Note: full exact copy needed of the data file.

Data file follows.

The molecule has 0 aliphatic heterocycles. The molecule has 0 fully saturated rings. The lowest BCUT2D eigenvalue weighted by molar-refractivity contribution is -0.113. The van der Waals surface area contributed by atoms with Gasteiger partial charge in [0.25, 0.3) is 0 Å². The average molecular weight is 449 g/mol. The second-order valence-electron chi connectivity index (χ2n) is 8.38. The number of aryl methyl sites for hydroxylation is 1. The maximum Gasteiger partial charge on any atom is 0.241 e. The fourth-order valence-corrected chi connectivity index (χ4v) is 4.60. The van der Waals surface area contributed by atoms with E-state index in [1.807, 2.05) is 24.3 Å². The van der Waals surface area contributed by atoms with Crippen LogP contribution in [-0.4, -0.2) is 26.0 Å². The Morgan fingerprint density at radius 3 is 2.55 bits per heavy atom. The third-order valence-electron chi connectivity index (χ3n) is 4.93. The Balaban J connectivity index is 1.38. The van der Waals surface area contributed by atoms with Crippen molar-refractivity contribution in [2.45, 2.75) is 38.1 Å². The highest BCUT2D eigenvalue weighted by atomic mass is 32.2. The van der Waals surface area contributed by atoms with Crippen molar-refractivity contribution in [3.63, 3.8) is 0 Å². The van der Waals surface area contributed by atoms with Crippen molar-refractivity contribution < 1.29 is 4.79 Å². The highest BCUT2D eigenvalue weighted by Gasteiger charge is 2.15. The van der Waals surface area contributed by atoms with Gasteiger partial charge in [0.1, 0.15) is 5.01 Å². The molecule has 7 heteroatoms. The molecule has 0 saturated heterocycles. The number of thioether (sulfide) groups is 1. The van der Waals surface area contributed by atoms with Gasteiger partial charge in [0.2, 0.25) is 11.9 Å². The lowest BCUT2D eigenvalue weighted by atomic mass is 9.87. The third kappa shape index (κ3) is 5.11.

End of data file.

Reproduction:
The molecule has 0 aliphatic heterocycles. The molecule has 0 fully saturated rings. The lowest BCUT2D eigenvalue weighted by molar-refractivity contribution is -0.113. The van der Waals surface area contributed by atoms with Gasteiger partial charge in [0.25, 0.3) is 0 Å². The average molecular weight is 449 g/mol. The second-order valence-electron chi connectivity index (χ2n) is 8.38. The number of aryl methyl sites for hydroxylation is 1. The maximum Gasteiger partial charge on any atom is 0.241 e. The fourth-order valence-corrected chi connectivity index (χ4v) is 4.60. The van der Waals surface area contributed by atoms with E-state index in [1.807, 2.05) is 24.3 Å². The van der Waals surface area contributed by atoms with Crippen LogP contribution in [-0.4, -0.2) is 26.0 Å². The Morgan fingerprint density at radius 3 is 2.55 bits per heavy atom. The third-order valence-electron chi connectivity index (χ3n) is 4.93. The Balaban J connectivity index is 1.38. The van der Waals surface area contributed by atoms with Crippen molar-refractivity contribution in [2.45, 2.75) is 38.1 Å². The highest BCUT2D eigenvalue weighted by atomic mass is 32.2. The van der Waals surface area contributed by atoms with Crippen molar-refractivity contribution in [3.63, 3.8) is 0 Å². The van der Waals surface area contributed by atoms with Crippen molar-refractivity contribution < 1.29 is 4.79 Å². The highest BCUT2D eigenvalue weighted by Gasteiger charge is 2.15. The van der Waals surface area contributed by atoms with Gasteiger partial charge in [0.1, 0.15) is 5.01 Å². The molecule has 7 heteroatoms. The molecule has 0 saturated heterocycles. The number of thioether (sulfide) groups is 1. The van der Waals surface area contributed by atoms with Gasteiger partial charge in [0.2, 0.25) is 11.9 Å². The lowest BCUT2D eigenvalue weighted by atomic mass is 9.87. The third kappa shape index (κ3) is 5.11.